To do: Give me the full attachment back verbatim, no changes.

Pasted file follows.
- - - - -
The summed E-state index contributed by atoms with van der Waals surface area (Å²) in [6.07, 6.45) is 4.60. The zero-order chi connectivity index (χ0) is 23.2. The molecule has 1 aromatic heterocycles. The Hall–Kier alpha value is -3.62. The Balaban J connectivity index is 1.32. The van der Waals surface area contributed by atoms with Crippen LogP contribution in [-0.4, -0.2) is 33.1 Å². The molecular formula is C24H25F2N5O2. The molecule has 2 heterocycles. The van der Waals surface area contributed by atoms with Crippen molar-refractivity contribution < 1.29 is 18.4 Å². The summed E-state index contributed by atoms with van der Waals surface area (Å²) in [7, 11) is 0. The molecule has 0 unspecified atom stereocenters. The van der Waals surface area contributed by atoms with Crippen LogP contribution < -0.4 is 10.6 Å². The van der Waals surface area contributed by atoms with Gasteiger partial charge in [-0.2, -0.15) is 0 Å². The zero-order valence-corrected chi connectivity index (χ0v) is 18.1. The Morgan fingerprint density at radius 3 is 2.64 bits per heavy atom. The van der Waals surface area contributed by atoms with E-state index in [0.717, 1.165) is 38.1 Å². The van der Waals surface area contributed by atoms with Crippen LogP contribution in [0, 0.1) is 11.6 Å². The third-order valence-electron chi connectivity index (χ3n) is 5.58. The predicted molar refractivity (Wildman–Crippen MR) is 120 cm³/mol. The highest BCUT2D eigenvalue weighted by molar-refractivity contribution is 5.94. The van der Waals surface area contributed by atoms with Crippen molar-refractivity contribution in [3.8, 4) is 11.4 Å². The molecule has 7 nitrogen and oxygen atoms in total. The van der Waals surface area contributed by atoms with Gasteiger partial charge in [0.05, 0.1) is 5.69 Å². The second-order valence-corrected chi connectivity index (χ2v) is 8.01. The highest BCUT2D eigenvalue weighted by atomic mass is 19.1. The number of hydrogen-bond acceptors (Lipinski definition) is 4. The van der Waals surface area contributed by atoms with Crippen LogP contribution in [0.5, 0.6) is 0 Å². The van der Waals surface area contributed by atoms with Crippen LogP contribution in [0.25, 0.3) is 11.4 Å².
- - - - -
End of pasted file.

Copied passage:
The summed E-state index contributed by atoms with van der Waals surface area (Å²) in [6.07, 6.45) is 4.60. The zero-order chi connectivity index (χ0) is 23.2. The molecule has 1 aromatic heterocycles. The Hall–Kier alpha value is -3.62. The Balaban J connectivity index is 1.32. The van der Waals surface area contributed by atoms with Crippen LogP contribution in [-0.4, -0.2) is 33.1 Å². The molecular formula is C24H25F2N5O2. The molecule has 2 heterocycles. The van der Waals surface area contributed by atoms with Crippen molar-refractivity contribution < 1.29 is 18.4 Å². The summed E-state index contributed by atoms with van der Waals surface area (Å²) in [7, 11) is 0. The molecule has 0 unspecified atom stereocenters. The van der Waals surface area contributed by atoms with Crippen LogP contribution < -0.4 is 10.6 Å². The van der Waals surface area contributed by atoms with Gasteiger partial charge in [-0.2, -0.15) is 0 Å². The zero-order valence-corrected chi connectivity index (χ0v) is 18.1. The Morgan fingerprint density at radius 3 is 2.64 bits per heavy atom. The van der Waals surface area contributed by atoms with E-state index in [0.717, 1.165) is 38.1 Å². The van der Waals surface area contributed by atoms with Crippen LogP contribution in [0, 0.1) is 11.6 Å². The third-order valence-electron chi connectivity index (χ3n) is 5.58. The predicted molar refractivity (Wildman–Crippen MR) is 120 cm³/mol. The highest BCUT2D eigenvalue weighted by molar-refractivity contribution is 5.94. The van der Waals surface area contributed by atoms with Crippen molar-refractivity contribution in [3.8, 4) is 11.4 Å². The molecule has 7 nitrogen and oxygen atoms in total. The van der Waals surface area contributed by atoms with Gasteiger partial charge in [0.05, 0.1) is 5.69 Å². The second-order valence-corrected chi connectivity index (χ2v) is 8.01. The highest BCUT2D eigenvalue weighted by atomic mass is 19.1. The number of hydrogen-bond acceptors (Lipinski definition) is 4. The van der Waals surface area contributed by atoms with Crippen LogP contribution in [0.5, 0.6) is 0 Å². The van der Waals surface area contributed by atoms with Crippen LogP contribution in [0.25, 0.3) is 11.4 Å².